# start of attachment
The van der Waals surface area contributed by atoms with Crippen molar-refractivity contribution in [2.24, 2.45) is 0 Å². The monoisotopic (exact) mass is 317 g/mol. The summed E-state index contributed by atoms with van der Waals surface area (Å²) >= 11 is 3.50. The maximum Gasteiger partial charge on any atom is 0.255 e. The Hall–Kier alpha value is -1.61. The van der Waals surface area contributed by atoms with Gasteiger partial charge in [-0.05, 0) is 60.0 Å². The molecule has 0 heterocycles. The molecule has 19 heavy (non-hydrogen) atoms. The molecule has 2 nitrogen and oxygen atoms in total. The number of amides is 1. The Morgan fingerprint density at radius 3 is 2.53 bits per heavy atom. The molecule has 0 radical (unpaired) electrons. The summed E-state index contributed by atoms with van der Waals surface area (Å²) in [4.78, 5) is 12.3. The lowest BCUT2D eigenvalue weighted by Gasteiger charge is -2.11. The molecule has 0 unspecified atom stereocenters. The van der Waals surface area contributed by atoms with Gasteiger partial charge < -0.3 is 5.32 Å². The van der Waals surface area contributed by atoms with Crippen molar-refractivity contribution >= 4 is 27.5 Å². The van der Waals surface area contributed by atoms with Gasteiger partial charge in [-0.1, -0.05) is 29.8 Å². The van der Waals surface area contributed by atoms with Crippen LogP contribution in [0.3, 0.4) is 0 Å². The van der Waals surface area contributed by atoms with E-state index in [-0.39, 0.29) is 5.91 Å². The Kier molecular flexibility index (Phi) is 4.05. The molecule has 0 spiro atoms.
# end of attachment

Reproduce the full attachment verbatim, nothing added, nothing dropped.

The van der Waals surface area contributed by atoms with Crippen molar-refractivity contribution in [2.24, 2.45) is 0 Å². The monoisotopic (exact) mass is 317 g/mol. The summed E-state index contributed by atoms with van der Waals surface area (Å²) >= 11 is 3.50. The maximum Gasteiger partial charge on any atom is 0.255 e. The Hall–Kier alpha value is -1.61. The van der Waals surface area contributed by atoms with Gasteiger partial charge in [-0.05, 0) is 60.0 Å². The molecule has 0 heterocycles. The molecule has 19 heavy (non-hydrogen) atoms. The molecule has 2 nitrogen and oxygen atoms in total. The number of amides is 1. The Morgan fingerprint density at radius 3 is 2.53 bits per heavy atom. The molecule has 0 radical (unpaired) electrons. The summed E-state index contributed by atoms with van der Waals surface area (Å²) in [4.78, 5) is 12.3. The lowest BCUT2D eigenvalue weighted by Gasteiger charge is -2.11. The molecule has 0 unspecified atom stereocenters. The van der Waals surface area contributed by atoms with Gasteiger partial charge < -0.3 is 5.32 Å². The van der Waals surface area contributed by atoms with Crippen molar-refractivity contribution >= 4 is 27.5 Å². The van der Waals surface area contributed by atoms with Gasteiger partial charge in [-0.1, -0.05) is 29.8 Å². The van der Waals surface area contributed by atoms with Crippen LogP contribution in [0.3, 0.4) is 0 Å². The van der Waals surface area contributed by atoms with E-state index in [-0.39, 0.29) is 5.91 Å². The Kier molecular flexibility index (Phi) is 4.05. The molecule has 0 spiro atoms.